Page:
You know that guy who lives down the road and always parks his car across the zebra crossing? The car which has a lovely vinyl sticker of a soft-pornographic silhouette on its bumper? Well it doesn’t matter whether you know him or not, the second clause in each of those previous sentences were relative clauses: clauses which refer back to a noun which was mentioned in the previous clause, i.e. ‘..who lives down the road…’ (the guy), ‘which has a lovely sticker…’ (the car).
We use them in English and German all the time; if you don’t believe me, try to keep an ear out next time you have a conversation with someone for the number of times you or your friend refer to ‘the something who/which…’. It’s a extremely useful construction and, if you hadn’t already guessed, it’s got a few important rules in German in order to get it right.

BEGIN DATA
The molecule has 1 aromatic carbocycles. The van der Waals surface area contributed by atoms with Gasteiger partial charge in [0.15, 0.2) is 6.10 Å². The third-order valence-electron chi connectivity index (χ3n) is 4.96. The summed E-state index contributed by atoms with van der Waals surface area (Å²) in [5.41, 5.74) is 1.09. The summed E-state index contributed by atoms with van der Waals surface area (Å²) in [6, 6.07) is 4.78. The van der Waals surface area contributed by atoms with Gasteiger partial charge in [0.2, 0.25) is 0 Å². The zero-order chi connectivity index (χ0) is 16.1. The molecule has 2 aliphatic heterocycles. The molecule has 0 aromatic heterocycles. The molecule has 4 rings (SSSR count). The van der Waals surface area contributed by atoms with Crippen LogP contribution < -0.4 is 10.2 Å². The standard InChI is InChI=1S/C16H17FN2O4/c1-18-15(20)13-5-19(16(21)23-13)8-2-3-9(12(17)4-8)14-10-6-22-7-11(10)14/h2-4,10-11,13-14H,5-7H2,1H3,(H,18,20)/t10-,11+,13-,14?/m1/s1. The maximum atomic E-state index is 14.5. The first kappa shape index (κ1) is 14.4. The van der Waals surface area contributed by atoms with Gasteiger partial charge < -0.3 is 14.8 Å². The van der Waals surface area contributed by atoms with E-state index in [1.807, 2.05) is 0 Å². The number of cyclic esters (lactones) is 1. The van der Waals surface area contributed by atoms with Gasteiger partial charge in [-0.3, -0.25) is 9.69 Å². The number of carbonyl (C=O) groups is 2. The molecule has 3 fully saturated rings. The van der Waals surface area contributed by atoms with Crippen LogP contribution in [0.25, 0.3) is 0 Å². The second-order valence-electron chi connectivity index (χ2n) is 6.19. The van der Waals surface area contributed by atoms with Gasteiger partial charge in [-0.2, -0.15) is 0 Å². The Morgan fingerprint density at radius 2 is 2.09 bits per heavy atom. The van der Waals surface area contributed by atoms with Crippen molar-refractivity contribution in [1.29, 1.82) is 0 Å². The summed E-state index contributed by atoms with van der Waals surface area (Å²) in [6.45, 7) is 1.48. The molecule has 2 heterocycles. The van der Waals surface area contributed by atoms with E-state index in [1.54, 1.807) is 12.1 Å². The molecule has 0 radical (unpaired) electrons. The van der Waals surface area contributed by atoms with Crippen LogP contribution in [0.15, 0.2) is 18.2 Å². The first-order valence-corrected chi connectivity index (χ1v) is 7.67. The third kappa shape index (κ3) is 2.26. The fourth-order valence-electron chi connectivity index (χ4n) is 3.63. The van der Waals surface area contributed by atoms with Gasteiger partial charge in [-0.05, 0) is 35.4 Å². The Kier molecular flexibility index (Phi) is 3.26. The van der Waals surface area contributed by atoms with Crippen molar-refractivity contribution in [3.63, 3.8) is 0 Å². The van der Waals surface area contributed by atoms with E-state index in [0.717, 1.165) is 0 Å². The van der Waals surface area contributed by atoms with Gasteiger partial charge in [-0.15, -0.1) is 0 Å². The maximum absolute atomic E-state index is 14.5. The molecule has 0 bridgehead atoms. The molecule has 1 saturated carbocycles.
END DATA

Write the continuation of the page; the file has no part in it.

You guys: first of all, I am sorry for the delay in posts at the moment. As I’ll explain in an upcoming entry, life has taken an unfortunate u-turn and I haven’t had much time to blog. But more importantly, this post has been a long time coming because I have been working on a very special present for all of you. At the end of this post. Now you just HAVE to read on.
Today in Guten Morgen Grammar we’re going to talk about a special kind of noun in German which tends to catch a lot of people out. You see, in German, there are a fairly large number of masculine nouns which are described as weak masculine nouns. That’s right: even German, as an inanimate concept, knows that men are weak and it’s all about the chicas. That’s why it’s such a brilliant language and you should learn it.